Soft, shredded, leftover meat tucks neatly into ravioli wrappers that you can make yourself or substitute with store-bought wonton wrappers. Drop the ravioli in boiling water and scoop them out when they begin to float. Use some rewarmed pan juices left over from your roast to lightly glaze your ravioli and shower them with wisps of parmesan. Or float your leftover meat ravioli in a shallow pool of stock (made from the roast’s bones if you’re up to the task) for an “en brodo” presentation.
Using Up Cooked-to-Temperature Meat by Gently Heating
Steaks, chops or roasts such as prime rib that are cooked to a desired doneness can toughen under additional fire. You want to reheat such cuts very briefly, adding them to the dish right at the end of cooking to protect their tender texture. Remove any bones and excess fat and cut the meat into thin slices or strips then proceed with these ideas.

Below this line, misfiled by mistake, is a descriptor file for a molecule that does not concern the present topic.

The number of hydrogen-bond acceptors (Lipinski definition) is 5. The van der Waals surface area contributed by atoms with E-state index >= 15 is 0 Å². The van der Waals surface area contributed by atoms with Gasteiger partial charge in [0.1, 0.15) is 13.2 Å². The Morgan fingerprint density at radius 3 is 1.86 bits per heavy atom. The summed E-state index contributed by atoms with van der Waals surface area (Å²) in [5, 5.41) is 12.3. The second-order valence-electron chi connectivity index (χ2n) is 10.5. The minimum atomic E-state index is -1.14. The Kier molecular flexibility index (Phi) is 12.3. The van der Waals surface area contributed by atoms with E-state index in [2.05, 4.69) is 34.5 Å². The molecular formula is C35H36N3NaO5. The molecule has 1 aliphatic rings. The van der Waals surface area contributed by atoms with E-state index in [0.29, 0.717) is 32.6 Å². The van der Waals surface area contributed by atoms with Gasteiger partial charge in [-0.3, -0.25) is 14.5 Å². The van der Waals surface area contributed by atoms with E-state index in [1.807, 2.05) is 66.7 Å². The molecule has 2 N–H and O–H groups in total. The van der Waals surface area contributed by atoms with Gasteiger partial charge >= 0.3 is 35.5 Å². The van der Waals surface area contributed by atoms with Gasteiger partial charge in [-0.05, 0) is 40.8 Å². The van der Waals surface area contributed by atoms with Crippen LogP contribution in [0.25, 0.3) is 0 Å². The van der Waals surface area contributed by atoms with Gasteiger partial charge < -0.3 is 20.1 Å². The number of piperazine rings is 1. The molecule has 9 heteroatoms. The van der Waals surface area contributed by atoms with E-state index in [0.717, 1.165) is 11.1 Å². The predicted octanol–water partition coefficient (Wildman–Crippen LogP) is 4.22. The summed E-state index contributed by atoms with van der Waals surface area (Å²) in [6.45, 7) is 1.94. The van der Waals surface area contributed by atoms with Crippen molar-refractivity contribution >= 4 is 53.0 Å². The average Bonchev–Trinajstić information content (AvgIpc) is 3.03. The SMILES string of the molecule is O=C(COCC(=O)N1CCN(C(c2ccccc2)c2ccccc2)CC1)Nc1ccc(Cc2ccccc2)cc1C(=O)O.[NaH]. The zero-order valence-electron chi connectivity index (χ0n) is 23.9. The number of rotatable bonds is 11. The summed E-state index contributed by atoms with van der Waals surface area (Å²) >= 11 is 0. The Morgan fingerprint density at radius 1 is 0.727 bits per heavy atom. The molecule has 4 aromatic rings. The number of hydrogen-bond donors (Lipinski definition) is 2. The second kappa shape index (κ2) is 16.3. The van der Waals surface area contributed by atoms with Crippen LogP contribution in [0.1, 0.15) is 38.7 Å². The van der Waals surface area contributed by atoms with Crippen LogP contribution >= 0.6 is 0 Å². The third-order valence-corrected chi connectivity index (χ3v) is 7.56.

Leftover Meat Stroganoff
The missing piece in many leftover recipes is the “fond,” the brown, caramelized bits that form on the bottom of the pan when meat is cooked. Starting with meat that has already been prepared means that you won’t have the opportunity to create this flavorful foundation. Fortunately, the mushrooms sautéed in the beginning of this Stroganoff recipe create a fond of their own so your finished dish will not lack the depth of flavor that this element provides.
Smothered Leftover Meat
In Cajun and Creole cuisine “étouffée,” which is French for “smother,” refers to a rich, roux-based dish that is commonly served over rice. “Smothered” is used more broadly in Southern cuisine to describe the process of braising meat or vegetables, partially covered, in a flavorful base until tender. While it’s not a good idea to braise steak cuts, you can create a tasty “smother sauce” (see below) and add the sliced leftover meat just at the end to gently reheat it.
Using up Cooked-to-Temperature Meat without Heating
Cold slivers of steak or roast can be just as tasty without reheating. Allow the sliced meat to sit at room temperature while you prepare the rest of the elements of the dish to avoid an ice-cold bite. Cold diminishes the intensity of food’s flavor.
Leftover Steak Salad